Longitudinal data or panel data are observations on a cross-section of individual units such as persons, households, firms, and regions that are observed over several time periods. The data structure is similar to that of multivariate data considered in Chapter 8. Analysis is simpler than for multivariate data because for each individual unit the same outcome variable is observed, rather than several different outcome variables. Yet analysis is also more complex because this same outcome variable is observed at different points in time, introducing times series data considerations presented in Chapter 7.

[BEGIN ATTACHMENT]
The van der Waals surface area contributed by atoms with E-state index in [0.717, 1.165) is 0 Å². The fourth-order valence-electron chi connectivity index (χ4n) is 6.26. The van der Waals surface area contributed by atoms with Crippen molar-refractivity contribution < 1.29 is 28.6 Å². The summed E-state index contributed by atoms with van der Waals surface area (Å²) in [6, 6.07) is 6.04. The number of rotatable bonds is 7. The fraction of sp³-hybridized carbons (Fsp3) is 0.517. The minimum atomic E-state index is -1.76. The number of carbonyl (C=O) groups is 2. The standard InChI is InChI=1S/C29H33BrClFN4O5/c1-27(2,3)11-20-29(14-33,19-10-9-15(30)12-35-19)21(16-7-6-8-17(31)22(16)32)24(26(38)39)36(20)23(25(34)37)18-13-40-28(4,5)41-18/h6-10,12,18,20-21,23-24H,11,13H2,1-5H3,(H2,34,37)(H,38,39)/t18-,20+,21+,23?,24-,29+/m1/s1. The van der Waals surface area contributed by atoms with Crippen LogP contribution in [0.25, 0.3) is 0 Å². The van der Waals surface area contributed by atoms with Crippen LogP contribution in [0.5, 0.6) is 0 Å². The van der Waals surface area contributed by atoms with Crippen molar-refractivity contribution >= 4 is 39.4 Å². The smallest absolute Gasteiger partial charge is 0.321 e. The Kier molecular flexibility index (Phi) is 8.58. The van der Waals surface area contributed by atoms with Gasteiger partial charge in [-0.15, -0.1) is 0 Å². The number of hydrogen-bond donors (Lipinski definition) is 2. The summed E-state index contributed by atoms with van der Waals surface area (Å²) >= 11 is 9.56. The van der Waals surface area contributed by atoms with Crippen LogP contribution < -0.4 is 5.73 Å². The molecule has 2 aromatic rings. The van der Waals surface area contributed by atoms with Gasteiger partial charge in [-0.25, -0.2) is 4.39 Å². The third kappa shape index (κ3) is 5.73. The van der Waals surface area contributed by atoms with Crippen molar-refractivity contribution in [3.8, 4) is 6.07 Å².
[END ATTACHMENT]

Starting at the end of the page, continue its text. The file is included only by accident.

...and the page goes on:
In this chapter we consider longitudinal data analysis if the dependent variable is a count variable. Remarkably, many count regression applications are to longitudinal data rather than simpler cross-section data. Econometrics examples include the number of patents awarded to each of many individual firms over several years, the number of accidents in each of several regions, and the number of days of absence for each of many persons over several years. A political science example is the number of protests in each of several different countries over many years. A biological and health science example is the number of occurrences of a specific health event, such as a seizure, for each of many patients in each of several time periods.